Texas-style barbecue is all about beef, especially from chest and shoulder muscles. It’s very thick, tough meat that requires very slow cooking. They don’t use sauces, but instead a mix of herbs and spices called a ‘rub.’ Texas is especially known for its smoked brisket.

Memphis-style BBQ is best known for its pork ribs, served dry, without sauce, or wet, with sauce. The sauce is sometimes very sweet, because of molasses. Then finally, the Kansas City-style BBQ. Kansas City is where Carolina and Memphis pork barbecue meet Texas beef barbecue; said to be the best of both worlds. The style boasts of pork ribs and beef brisket. The sauce is thick and tomato-based, sweet and spicy.

While traditional American forms of barbeque are roast pork, ribs, brisket or chicken, Korean traditional barbeque is beef, but also chicken and pork varieties are used. The beef is grilled with skewers, called neobiani, the origin of bulgogi. Bulgogi is barbecued or pan-fried beef that has been marinated with a mixture of soy sauce, sugar, minced garlic, green onion, black pepper, and sesame oil, and so on, including ground pear or honey. Korean barbecue is somewhat sweet.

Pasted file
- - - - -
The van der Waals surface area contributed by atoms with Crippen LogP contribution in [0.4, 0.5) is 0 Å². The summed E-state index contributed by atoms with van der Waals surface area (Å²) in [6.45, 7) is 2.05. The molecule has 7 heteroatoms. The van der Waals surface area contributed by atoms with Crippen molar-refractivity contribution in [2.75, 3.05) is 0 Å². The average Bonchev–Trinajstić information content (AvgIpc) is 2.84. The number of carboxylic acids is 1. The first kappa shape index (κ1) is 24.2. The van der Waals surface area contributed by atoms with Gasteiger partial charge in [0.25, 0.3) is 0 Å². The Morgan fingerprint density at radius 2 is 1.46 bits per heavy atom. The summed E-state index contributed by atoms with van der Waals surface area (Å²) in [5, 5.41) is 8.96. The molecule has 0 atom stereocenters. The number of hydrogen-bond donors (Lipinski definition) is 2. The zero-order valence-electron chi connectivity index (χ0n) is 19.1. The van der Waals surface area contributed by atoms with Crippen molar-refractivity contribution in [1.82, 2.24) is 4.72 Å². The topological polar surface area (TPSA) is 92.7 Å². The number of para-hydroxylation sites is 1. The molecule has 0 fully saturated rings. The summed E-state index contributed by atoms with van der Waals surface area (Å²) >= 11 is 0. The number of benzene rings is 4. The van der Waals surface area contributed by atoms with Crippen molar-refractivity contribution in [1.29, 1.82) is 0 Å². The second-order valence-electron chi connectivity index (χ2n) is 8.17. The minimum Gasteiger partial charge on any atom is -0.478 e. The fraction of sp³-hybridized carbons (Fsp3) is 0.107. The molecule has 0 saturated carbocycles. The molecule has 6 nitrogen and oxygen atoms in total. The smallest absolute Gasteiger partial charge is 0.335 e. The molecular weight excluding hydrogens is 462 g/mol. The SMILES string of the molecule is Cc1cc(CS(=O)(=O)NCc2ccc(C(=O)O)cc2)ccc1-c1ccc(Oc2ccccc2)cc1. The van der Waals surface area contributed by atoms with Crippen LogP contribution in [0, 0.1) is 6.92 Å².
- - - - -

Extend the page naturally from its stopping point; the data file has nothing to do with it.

When it comes to sides, the American barbecue usually comes with plenty of coleslaw, baked beans, corn on the cob, macaroni salad and potato chips. Korean sides include rice, lettuce and mixed banchan, which is assorted vegetables, pickles and kimchi. At an American restaurant, food will be prepared in the kitchen and brought to the table. At most Korean barbeque restaurants, food is prepared at the table with a built-in grill or stove top. A wait staff can do the cooking or the diners themselves. However, for both the American and Korean versions, it’s the eating, the getting together of folks enjoying a meal as one that defines barbecue.

Dining Korean Barbecue in Seattle

If you’ve been around and tried the different American-style BBQs, experience Korean BBQ for a change, here at Korean Tofu House in the University District at UW Seattle.